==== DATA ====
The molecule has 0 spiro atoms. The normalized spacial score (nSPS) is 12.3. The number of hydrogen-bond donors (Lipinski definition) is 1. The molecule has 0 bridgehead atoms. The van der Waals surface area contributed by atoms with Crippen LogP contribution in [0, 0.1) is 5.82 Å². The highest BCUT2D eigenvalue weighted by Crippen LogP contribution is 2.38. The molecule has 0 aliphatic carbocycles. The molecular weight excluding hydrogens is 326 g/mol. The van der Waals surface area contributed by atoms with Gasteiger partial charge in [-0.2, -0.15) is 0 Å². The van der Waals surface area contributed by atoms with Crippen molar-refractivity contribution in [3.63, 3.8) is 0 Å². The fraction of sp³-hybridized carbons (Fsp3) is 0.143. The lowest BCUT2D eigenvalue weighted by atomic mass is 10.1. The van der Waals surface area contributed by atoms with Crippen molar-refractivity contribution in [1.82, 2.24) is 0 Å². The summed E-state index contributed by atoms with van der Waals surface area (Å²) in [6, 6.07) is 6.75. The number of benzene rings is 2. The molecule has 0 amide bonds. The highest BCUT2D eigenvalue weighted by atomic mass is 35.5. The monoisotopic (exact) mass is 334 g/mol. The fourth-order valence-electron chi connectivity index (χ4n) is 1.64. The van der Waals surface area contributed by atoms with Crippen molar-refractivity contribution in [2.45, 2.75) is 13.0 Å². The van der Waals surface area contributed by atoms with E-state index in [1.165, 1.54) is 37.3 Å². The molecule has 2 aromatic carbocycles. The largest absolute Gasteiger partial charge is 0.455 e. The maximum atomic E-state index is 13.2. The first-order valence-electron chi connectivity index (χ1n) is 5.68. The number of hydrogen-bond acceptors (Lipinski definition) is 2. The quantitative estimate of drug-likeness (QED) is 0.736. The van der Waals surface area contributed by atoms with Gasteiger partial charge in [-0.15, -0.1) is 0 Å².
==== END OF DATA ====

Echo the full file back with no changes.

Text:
The molecule has 0 spiro atoms. The normalized spacial score (nSPS) is 12.3. The number of hydrogen-bond donors (Lipinski definition) is 1. The molecule has 0 bridgehead atoms. The van der Waals surface area contributed by atoms with Crippen LogP contribution in [0, 0.1) is 5.82 Å². The highest BCUT2D eigenvalue weighted by Crippen LogP contribution is 2.38. The molecule has 0 aliphatic carbocycles. The molecular weight excluding hydrogens is 326 g/mol. The van der Waals surface area contributed by atoms with Gasteiger partial charge in [-0.2, -0.15) is 0 Å². The van der Waals surface area contributed by atoms with Crippen molar-refractivity contribution in [3.63, 3.8) is 0 Å². The fraction of sp³-hybridized carbons (Fsp3) is 0.143. The lowest BCUT2D eigenvalue weighted by atomic mass is 10.1. The van der Waals surface area contributed by atoms with Crippen molar-refractivity contribution in [1.82, 2.24) is 0 Å². The summed E-state index contributed by atoms with van der Waals surface area (Å²) in [6, 6.07) is 6.75. The number of benzene rings is 2. The molecule has 0 amide bonds. The highest BCUT2D eigenvalue weighted by atomic mass is 35.5. The monoisotopic (exact) mass is 334 g/mol. The fourth-order valence-electron chi connectivity index (χ4n) is 1.64. The van der Waals surface area contributed by atoms with Crippen molar-refractivity contribution in [2.45, 2.75) is 13.0 Å². The van der Waals surface area contributed by atoms with E-state index in [1.165, 1.54) is 37.3 Å². The molecule has 2 aromatic carbocycles. The largest absolute Gasteiger partial charge is 0.455 e. The maximum atomic E-state index is 13.2. The first-order valence-electron chi connectivity index (χ1n) is 5.68. The number of hydrogen-bond acceptors (Lipinski definition) is 2. The quantitative estimate of drug-likeness (QED) is 0.736. The van der Waals surface area contributed by atoms with Gasteiger partial charge in [-0.15, -0.1) is 0 Å².